Figuring out where staple places are located
The grocery store (not to mention how to navigate said grocery store), the library, the best spots for buying clothes and shoes for your family, a hair dresser…all the essential “will visit regularly” places. This is Step 1 of this piece of the puzzle. Step 2 is that glorious moment when you go out to run an errand and don’t need a GPS. 

Discovering local treasures
Local parks, restaurants, date night destinations, zoos, museums, theatres, eating any signature foods that your new area is famous for (Fries on salad, anyone?). Soaking up local culture and charm always makes a place feel more like home to me, as if by sampling the treasures, I get properly adopted by my new city. 

Continue reading Homemaking

Gratitude in Motion

For I know the thoughts that I think toward you, says the Lord, thoughts of peace and not of evil, to give you a future and a hope. Then you will call upon Me and go and pray to Me, and I will listen to you. And you will seek Me and find Me, when you search for Me with all your heart.
Jeremiah 29: 11-13

Tis the season for all sorts of moving forward. The weather is getting warmer. School years are coming to a close. COVID vaccines are inching many parts of the world towards a shadow of “normal.” I personally know lots of people who will soon be moving on to new jobs and homes—our family included.  These times of transition always seem to tug the heart in two directions—looking forward to new adventures and the ache of what we will miss about the here and now. Leaving the familiar is always daunting, isn’t it?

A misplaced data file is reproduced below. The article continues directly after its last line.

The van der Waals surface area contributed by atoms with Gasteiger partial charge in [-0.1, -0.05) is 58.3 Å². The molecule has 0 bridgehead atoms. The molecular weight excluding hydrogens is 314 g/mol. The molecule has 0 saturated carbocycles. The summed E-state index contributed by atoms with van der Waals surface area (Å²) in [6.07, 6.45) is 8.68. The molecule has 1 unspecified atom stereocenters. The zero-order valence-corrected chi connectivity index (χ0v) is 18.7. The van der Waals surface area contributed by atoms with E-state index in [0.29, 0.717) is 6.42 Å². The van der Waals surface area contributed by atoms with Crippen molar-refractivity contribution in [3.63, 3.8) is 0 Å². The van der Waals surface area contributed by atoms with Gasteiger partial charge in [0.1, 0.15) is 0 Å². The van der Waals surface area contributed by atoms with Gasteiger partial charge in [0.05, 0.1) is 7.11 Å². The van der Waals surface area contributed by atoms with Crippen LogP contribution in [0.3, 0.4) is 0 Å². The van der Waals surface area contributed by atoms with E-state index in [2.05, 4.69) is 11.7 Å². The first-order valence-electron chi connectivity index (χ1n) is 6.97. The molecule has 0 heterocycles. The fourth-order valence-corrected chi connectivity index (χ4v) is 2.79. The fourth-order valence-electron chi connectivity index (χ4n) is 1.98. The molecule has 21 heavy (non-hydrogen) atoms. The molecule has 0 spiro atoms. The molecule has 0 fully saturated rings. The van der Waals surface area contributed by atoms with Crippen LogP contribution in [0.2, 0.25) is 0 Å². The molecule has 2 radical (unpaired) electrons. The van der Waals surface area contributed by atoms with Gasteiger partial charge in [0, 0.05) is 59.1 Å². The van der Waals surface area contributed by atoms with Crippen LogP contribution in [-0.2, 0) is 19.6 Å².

In March, Tania Alden shared an article about the simple power of intentional gratitude and how it connects us to heaven. I’m finding that standing on the brink of a big move has me counting my blessings twofold. For months now, I’ve had a running list of people, places, and things that I will miss about our lives here in Toronto: 

Continue reading Gratitude in Motion

We Need The Needles

These days the textile arts seem to be the Lord’s preferred vessel for lessons He wants to share with me. In my last article, I wrote about how knitting a scarf for my son helped me process the pain of pregnancy loss. Recently, I have been trying my hand at needle felting, and once again this simple act of creation has provided some clarity I’ve really needed, which I would like to share with you. 

Needle felting is a comfortingly uncomplicated process. One simply has to stab wool with a sharp needle until the fibers bind together into the desired shape. It certainly requires some practice and skill to craft felted creations of any detail and it is very easy to poke yourself if you’re not careful, but the essential process really is just stabbing wool repeatedly. 

It doesn’t stretch my imagination much to identify with that fledgling tuft of wool. That’s really how we start out, isn’t it? Shapeless. In need of direction and purpose. Being in a soft and fuzzy newborn state is lovely, but we aren’t supposed to linger there for long. I love that the term used for loose wool fibers is “roving” wool, as if the fluff could wander off or get lost if Someone didn’t do something with it. As if it were made to be gathered together into something new. 

Continue reading We Need The Needles